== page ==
3. My Nana was my mentor and my inspiration for how I treat and love my eight grandchildren. She had six grandchildren and we have often talked of how we each felt we were her favorite. She always greeted us by saying “oh, my dear hearts”. She was the dear heart. Her cooking was sublime and her house with a place of intrigue and shelter. She came and took care of me and my first baby daughter, as my Mom was working and couldn’t do it. What lovely memories of her I have and I cherish them to this day. I think our kids desperately need family rituals and special occasions to look back on and I have made that my goal as a grandmother. When they were little I had a basket of instruments and we paraded around the house every time they were here at my house and they were about to leave. Every year I have planned and implemented a family vacation with all the grands, we have a “last day of school” dinner, where we all cook together and they talk about their year, and we have random breakfasts out, where they all talk and I listen. And most importantly, I have been the impetus for us volunteering with the homeless in our area. Some like it, some don’t so much, but they have all been exposed to the enormous need out there. I am so blessed and grateful for her inspiration and my oportunity to now be a grandmother and pass it on.

    • Lynda – Wow sounds like both your Nana and yourself have been a blessing for your family. I Hope I can be a grandmother like you one day! Ashleigh from Team UPLIFT.

  4. I am a nanny and the grandchildren live upstairs .. I have gained so much love and joy in my life by spending time with the children .. the boy is six and the girl is one… and I believe they have learned much from my company also .. sometimes it is hard and tiring and when I feel like I’m not getting any younger grand parenting lifts my spirit and I see the circle of life in action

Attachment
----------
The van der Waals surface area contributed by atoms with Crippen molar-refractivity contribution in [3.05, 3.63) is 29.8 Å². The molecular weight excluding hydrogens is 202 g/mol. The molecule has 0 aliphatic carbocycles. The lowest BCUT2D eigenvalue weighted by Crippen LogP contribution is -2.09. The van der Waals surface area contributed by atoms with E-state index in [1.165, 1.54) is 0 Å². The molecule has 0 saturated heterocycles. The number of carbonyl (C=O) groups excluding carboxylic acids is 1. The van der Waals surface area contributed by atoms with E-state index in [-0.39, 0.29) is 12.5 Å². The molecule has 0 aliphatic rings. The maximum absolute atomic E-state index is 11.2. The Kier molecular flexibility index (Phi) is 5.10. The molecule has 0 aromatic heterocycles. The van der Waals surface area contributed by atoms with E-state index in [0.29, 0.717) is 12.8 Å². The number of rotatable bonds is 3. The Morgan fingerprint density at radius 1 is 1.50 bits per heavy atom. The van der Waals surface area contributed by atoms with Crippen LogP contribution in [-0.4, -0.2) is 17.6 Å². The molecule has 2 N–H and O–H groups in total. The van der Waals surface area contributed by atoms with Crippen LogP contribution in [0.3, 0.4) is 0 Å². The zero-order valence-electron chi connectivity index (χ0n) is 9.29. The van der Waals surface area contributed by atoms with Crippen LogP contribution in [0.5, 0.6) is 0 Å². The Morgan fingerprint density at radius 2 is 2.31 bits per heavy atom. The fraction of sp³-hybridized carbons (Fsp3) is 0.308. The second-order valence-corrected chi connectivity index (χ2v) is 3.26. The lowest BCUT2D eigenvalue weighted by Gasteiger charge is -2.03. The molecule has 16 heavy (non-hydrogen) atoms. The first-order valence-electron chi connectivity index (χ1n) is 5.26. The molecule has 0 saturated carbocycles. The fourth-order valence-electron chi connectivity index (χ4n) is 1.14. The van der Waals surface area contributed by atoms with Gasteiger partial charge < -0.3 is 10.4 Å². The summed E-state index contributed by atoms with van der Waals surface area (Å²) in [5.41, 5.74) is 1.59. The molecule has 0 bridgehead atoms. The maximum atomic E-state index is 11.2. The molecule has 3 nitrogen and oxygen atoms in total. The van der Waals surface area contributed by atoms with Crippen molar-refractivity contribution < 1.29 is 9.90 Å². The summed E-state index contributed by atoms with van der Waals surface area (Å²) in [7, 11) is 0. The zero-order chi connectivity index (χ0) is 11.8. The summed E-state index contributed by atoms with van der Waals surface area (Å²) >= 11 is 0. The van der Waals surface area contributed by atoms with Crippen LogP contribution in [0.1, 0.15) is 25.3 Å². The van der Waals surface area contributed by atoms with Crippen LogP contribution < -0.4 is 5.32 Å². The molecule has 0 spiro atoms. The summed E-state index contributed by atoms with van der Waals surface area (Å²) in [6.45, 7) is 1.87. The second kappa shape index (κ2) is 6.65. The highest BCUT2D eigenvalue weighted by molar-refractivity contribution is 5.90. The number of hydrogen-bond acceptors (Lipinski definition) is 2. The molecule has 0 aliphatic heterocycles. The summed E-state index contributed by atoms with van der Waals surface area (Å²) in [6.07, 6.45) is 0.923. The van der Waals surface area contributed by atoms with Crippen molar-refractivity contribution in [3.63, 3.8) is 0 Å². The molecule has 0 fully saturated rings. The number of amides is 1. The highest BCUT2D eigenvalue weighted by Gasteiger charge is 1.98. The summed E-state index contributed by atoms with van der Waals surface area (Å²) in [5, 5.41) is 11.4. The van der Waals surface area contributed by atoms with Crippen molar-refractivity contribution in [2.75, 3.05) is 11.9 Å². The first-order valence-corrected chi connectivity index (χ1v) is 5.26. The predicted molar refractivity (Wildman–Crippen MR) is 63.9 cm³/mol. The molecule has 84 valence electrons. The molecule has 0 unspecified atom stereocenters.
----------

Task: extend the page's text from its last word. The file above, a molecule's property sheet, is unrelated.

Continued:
• Thank you so much for sharing Fiana – it sounds like a special and beautiful bond you have with your grandchildren. Sending love to you and them, Team UPLIFT.

  5. I had a very special bond with my paternal Grandma. I had many reminders from other family members that I was a bother, a screw-up and a clutz, but In Grandma’s eyes I was just fine and she loved me unconditionally. She had twenty grandchildren, but I secretly felt that I was her favorite. Later, as an adult talking with cousins and my brother and sister, I discovered each of them had felt that they were Grandma’s favorite Grandchild.

    • You’re grandmother sounds like a wonderful person. Thank you so much for sharing with us. Sending love your way, Team UPLIFT.

  6. I only had my paternal grandmother until I was 8. My mum divorced then and I wasn’t allowed to see them. I remember shelling peas with her and hunting for snails in the garden so she could make escargot for my dad. She was French and had a heavy accent. Her cooking was amazing and I think my mum was jealous. I still miss her. My other grandmother wasn’t my mum’s mother, but she was the only grandmother I knew on that side. She cooked Southern dishes and every year we were in the kitchen canning and preserving.

  7. I was blessed with my children’s grandmother for a very short time but my whole being knows what we missed
    Why do humans only miss what is gone I would give my all to have her back for my children yes but Aldo for me

  8. My grandmother was my best friend. She was kind and giving, smart and creative, loved my mother, her daughter, and therefore me, just because. She read the newspaper front to back, and with a 6th grade education, marveled at my education, my mind, my smarts. She gave affection while cook in, mending, or teaching me to crochet or do needlework. She told us stories of her parents’ lives in Europe and their difficult times in the states as well as her in-laws’ lives in the mining town in PA before settling in Western New York. She lived with my mother toward the end of her life and took phone messages for us all, was ready with the weather report, or the local and national news from tv. She taught by example and is still loved, still with us years after her death at 99.